Little Miss Wealthy would have been a great entry in the Little Miss children’s book series by Roger and Adam Hargreaves. A profligate primadonna doesn’t understand the value of hard work until she is forced to make her own living and survive without Daddy’s help. We all learn a lesson, and the illustrations are adorable.
Driving Miss Wealthy though is a tangled Hong Kong film version of this story, resting largely on the novelty of Lau Ching-Wan posing as a Filipino chauffeur. The movie succeeds in a few surprising ways, but it’s hard work elevating it above the tortured manipulations of both the filmmakers and supporting characters.
Gigi Leung as the spoiled spendthrift Jennifer starts off the way many Hong Kong female characters do; she is insecure, puerile, and shrill. In a whining contest, she would out-wail her five year old opponents. Jennifer, as expected, is also incredibly gullible and unwise to the fact that her friends are merely using her for her money. Seeing her liberal spending habits, her father (Chow) decides he must step up his parental duties and help her achieve financial and emotional independence. His loving solution is to fake an illness and enlist the whole household and staff in the deception. Take that, Eagle Dad.
Jennifer soon finds herself slumming in Sham Shui Po, but luckily Mario, the newly hired bodyguard masquerading as a driver passing as a Filipino (Lau), is assigned to keep an eye on her. Lau, one of Hong Kong’s best actors, cobbles together a sympathetic character who is at once exasperated by and endeared to his charge’s naiveté. Together, the pair overcome a rat-infested flat, coarse neighbors (all played by Chim), and an accidental poisoning. These rough conditions merely embolden a chastened Jennifer, who begins to act her age and make a living. She uses her latent business talents, and her new BFF Mario, the Filipino Louis Koo, to peddle slimming pills to the city’s southeast Asian maids.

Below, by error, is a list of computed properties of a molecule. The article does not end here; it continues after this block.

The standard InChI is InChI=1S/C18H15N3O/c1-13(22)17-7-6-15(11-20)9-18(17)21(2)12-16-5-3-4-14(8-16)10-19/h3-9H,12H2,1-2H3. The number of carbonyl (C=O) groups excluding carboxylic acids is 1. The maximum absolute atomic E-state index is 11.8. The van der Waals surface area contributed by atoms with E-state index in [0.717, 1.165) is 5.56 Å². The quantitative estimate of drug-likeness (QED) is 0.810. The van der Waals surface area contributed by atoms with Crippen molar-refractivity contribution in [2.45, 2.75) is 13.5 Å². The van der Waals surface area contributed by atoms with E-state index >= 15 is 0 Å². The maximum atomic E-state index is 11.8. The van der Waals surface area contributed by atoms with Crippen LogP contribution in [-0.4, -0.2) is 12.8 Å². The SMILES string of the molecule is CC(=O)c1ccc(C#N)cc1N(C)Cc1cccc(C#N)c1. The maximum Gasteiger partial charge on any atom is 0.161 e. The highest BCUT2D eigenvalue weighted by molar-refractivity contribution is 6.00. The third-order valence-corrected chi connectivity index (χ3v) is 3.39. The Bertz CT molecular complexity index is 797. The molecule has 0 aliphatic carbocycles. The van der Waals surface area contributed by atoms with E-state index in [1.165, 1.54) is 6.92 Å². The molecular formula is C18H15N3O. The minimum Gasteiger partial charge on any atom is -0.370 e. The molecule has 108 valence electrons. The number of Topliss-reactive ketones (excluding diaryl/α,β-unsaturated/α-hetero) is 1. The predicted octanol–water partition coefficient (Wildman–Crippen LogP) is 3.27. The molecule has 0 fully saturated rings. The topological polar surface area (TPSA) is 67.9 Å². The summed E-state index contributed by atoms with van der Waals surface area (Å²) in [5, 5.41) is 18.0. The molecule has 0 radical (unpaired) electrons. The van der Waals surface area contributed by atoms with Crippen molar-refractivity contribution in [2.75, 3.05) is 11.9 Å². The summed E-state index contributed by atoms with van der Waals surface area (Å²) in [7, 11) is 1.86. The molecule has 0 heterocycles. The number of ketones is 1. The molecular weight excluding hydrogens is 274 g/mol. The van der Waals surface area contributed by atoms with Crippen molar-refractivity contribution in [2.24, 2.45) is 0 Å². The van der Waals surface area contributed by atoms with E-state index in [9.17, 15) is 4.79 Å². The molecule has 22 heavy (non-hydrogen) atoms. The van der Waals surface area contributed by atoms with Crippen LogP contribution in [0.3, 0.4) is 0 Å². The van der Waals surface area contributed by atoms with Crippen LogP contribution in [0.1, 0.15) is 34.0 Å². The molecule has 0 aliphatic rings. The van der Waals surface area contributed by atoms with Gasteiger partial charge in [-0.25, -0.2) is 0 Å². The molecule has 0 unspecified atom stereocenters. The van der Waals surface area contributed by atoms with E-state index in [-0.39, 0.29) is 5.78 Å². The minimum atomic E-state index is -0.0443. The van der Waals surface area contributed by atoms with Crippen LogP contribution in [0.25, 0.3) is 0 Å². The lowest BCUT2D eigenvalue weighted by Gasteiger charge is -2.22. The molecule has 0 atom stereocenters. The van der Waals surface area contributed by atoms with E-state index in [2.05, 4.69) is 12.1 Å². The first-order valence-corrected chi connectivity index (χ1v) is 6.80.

Both leads engender a lot of good will and sympathy and their characters manage to come off, despite their failings, as sincere, kind hearted people. This charm offensive can’t compensate for selfishness and rudeness displayed by just about everyone else though, from Jennifer’s unscrupulous friends to the corrupt hygiene officer. It’s no wonder she can’t form healthy relationships in this city.
Then there is the issue of blurred lines, the race and ethnicity version. This is not a comedy without borders, not that anyone ever accused Hong Kong of enlightened portrayals of race. One of the few things that filmmakers got right (?) was that Lau’s face wasn’t artificially darkened, a la Chrissie Chau’s faux Filipina in Nobody’s Perfect. Also Jennifer finds herself falling for Mario in what appears to be a progressive take on Hong Kong’s ethnic caste system. But it’s hard to defend a movie where a member of the majority “lowers” himself by pretending to be a different race, submitting himself to be constantly teased – by both the other characters and the audience – because of his accented Chinese. And it’s not overly sensitive to condemn lines like “You smell like a Filipino.” Not cool, folks.
Gigi Leung’s theme song: “Fiercely Love Me” 狠心愛我.
Prod: Henry Fong 方平; Derek Yee 爾冬陞
Dir: James Yuen 阮世生
Writer: James Yuen 阮世生; Law Yiu-Fai 羅耀輝; Jessica Fong 方晴
Cast: Lau Ching-Wan 劉青雲; Gigi Leung 梁詠琪; Hui Siu-Hung 許紹雄; Tats Lau 劉以達; May Law 羅冠蘭; Sophie Wong 黃小燕; Jim Chim 詹瑞文; Chow Chung 周驄; Jamie Luk 陸劍明; William Duen 段偉倫; Gao Yuan 高遠; Henry Fong 方平; Leung Wai-Yan 梁慧恩; JoJo Shum 岑寶兒
Time: 102 min
Country: Hong Kong